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Fabio Petito is Senior Associate Research Fellow in ISPI and Head of the "Religions and International Relations" Programme promoted by ISPI and the Freedom of Religion or Belief & Foreign Policy Initiative (FoRB&FPI), University of Sussex - UK. He is Senior Lecturer in International Relations at the University of Sussex. He has taught at SOAS in London, the ESCP-EAP in Paris and at ‘L’Orientale’ in Naples.
Researcher at the Department of Asian and North African Studies of Venice “Ca' Foscari” University, Carlo Frappi is Associate Research Fellow for the Russia, Caucasus and Central Asia Centre at ISPI. Frappi, who holds a Ph.D. in European History, is also Adjunct Professor in Regional Studies at Catholic University of Milan and, since 2013, is a Member of the Board of Directors at the "Association for the Italian Study of Central Asia and the Caucasus" (ASIAC).
Since the outbreak of the pandemic, public debt surged from 103.8% to 120% on average in advanced economies and from 54% to 63.4% in developing countries, with significant differences among them. After the COVID-induced economic crisis, a new financial crisis may arise, wherever it comes from. Debt relief measures for poor countries were launched by the Saudi G20 and have been recently strengthened by the Italian G20 presidency. Are they sufficient or should they be further enhanced?
The economic harm being caused by the novel coronavirus may soon result in multiple sovereign debtors moving into default territory. But the existing playbook for dealing with multi-sovereign emerging market debt crises is blank.
In 2013, Chinese president Xi Jinping officially charted the idea of the Belt and Road Initiative (BRI) during an official visit to Kazakhstan. From mines to railways, China embarked in a large number of infrastructure projects to enhance land and maritime trade connectivity. There was never a clear target in terms of the amount of investments needed for the BRI to be successful, though official estimates hovered between 4 and 8 trillion USD.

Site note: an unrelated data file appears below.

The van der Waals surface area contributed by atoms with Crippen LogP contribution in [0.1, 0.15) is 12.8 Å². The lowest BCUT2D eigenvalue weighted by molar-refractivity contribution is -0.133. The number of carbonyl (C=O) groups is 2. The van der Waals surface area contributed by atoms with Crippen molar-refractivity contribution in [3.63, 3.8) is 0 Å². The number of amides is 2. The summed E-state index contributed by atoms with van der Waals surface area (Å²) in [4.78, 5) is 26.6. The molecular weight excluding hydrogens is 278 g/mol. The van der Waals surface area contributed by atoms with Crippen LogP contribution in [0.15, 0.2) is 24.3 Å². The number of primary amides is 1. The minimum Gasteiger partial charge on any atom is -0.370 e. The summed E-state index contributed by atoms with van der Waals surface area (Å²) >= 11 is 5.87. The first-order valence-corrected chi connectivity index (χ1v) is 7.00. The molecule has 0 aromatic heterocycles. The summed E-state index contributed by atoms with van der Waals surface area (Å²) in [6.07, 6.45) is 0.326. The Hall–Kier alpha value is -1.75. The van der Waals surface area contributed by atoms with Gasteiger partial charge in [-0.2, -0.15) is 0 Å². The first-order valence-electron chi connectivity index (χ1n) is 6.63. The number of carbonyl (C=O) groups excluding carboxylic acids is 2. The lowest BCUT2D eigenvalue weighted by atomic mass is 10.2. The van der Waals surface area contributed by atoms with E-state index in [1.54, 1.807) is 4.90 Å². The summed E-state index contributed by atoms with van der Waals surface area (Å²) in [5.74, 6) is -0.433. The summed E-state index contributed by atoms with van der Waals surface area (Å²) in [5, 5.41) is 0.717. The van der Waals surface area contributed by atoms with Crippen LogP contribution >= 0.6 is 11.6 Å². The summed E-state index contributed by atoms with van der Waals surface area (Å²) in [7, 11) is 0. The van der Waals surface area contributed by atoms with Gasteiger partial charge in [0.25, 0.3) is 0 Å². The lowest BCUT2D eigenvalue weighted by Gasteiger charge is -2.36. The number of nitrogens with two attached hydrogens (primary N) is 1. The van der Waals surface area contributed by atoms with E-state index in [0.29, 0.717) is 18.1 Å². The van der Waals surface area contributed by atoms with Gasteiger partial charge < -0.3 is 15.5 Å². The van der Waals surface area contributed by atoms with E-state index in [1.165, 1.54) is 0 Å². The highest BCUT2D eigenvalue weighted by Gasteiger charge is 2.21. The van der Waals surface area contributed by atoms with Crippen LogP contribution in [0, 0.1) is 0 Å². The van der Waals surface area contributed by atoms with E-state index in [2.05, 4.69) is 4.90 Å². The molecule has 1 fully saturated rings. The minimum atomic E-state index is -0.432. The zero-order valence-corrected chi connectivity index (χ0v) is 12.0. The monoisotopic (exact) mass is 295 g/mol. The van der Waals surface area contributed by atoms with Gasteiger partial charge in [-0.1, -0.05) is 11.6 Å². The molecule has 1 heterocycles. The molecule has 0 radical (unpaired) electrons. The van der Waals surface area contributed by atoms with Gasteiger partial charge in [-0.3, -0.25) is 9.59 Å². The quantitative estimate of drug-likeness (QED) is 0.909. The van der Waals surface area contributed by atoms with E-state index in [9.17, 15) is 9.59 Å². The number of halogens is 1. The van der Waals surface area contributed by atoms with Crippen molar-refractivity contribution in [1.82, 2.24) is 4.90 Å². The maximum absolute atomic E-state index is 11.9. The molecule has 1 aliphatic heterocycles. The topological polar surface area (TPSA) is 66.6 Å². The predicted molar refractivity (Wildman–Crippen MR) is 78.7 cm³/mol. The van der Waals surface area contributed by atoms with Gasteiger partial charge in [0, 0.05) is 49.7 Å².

The pandemic has caused a very large increase in public and private debt all over the world. The G20 is deeply involved, in particular, in dealing with sustainability issues of poorest countries’ debt. In order to advance on this front, several measures are under discussion, including debt cancellation, various forms of restructuring, international risk sharing, and an increase in common debt issued via multilateral financial institutions.
What does the future hold for the Middle East and North Africa? The second Rome MED Regional Meeting held last week provided an opportunity for experts to analyse and comment on the trends and challenges facing the region. The discussion was framed around MED’s 4 core pillars: Security, Prosperity, Migration, and Culture & Civil Society.
One year after it landed in Europe, the Covid-19 pandemic has left a deep mark on the Western Balkans. On the one hand, it has exacerbated geopolitical dynamics that had been ongoing for decades, especially with regards to the activity of external actors. And while the EU has continued to be inconclusive, proceeding at a snail’s pace with its carrot-and-stick approach, China has seized on the opportunity and expanded its footprint.
The MED This Week newsletter provides expert analysis and informed comments on the MENA region's most significant issues and trends. Today, we turn the spotlight on the outcomes of the latest European Council, where the EU-Turkey relationship was discussed in light of the recent attempts to de-escalate the Eastern Mediterranean situation and Ankara's withdrawal from the Istanbul Convention.
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